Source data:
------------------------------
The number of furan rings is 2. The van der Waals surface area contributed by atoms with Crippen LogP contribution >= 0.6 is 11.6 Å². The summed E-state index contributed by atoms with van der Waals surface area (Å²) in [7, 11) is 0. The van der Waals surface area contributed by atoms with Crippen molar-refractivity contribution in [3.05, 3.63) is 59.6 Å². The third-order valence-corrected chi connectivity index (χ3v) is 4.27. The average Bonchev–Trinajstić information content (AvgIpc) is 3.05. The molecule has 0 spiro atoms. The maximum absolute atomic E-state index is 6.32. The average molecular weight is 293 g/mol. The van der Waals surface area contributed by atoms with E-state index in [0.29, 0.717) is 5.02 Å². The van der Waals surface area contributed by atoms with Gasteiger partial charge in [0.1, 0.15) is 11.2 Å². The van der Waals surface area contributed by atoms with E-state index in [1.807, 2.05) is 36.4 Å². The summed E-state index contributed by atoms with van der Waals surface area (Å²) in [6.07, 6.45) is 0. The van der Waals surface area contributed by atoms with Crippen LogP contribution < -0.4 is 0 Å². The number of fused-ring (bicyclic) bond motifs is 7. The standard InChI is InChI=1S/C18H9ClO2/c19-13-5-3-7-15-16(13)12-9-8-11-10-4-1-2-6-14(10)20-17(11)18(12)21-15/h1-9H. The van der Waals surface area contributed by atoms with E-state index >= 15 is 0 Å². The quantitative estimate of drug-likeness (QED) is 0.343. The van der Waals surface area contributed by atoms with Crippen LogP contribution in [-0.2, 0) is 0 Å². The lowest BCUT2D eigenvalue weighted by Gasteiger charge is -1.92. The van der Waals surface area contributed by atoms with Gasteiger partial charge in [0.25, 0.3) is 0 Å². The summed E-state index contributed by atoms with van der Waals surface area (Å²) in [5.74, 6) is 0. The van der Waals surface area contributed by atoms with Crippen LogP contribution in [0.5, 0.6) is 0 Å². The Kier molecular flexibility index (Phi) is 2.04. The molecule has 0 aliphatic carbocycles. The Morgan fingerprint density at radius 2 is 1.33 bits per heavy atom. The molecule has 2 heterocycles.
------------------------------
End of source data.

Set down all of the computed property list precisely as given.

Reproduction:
The number of furan rings is 2. The van der Waals surface area contributed by atoms with Crippen LogP contribution >= 0.6 is 11.6 Å². The summed E-state index contributed by atoms with van der Waals surface area (Å²) in [7, 11) is 0. The van der Waals surface area contributed by atoms with Crippen molar-refractivity contribution in [3.05, 3.63) is 59.6 Å². The third-order valence-corrected chi connectivity index (χ3v) is 4.27. The average Bonchev–Trinajstić information content (AvgIpc) is 3.05. The molecule has 0 spiro atoms. The maximum absolute atomic E-state index is 6.32. The average molecular weight is 293 g/mol. The van der Waals surface area contributed by atoms with E-state index in [0.29, 0.717) is 5.02 Å². The van der Waals surface area contributed by atoms with Gasteiger partial charge in [0.1, 0.15) is 11.2 Å². The van der Waals surface area contributed by atoms with E-state index in [1.807, 2.05) is 36.4 Å². The summed E-state index contributed by atoms with van der Waals surface area (Å²) in [6.07, 6.45) is 0. The van der Waals surface area contributed by atoms with Crippen LogP contribution < -0.4 is 0 Å². The number of fused-ring (bicyclic) bond motifs is 7. The standard InChI is InChI=1S/C18H9ClO2/c19-13-5-3-7-15-16(13)12-9-8-11-10-4-1-2-6-14(10)20-17(11)18(12)21-15/h1-9H. The van der Waals surface area contributed by atoms with E-state index >= 15 is 0 Å². The quantitative estimate of drug-likeness (QED) is 0.343. The van der Waals surface area contributed by atoms with Crippen LogP contribution in [-0.2, 0) is 0 Å². The lowest BCUT2D eigenvalue weighted by Gasteiger charge is -1.92. The van der Waals surface area contributed by atoms with Gasteiger partial charge in [0.25, 0.3) is 0 Å². The summed E-state index contributed by atoms with van der Waals surface area (Å²) in [5.74, 6) is 0. The van der Waals surface area contributed by atoms with Crippen LogP contribution in [0.5, 0.6) is 0 Å². The Kier molecular flexibility index (Phi) is 2.04. The molecule has 0 aliphatic carbocycles. The Morgan fingerprint density at radius 2 is 1.33 bits per heavy atom. The molecule has 2 heterocycles.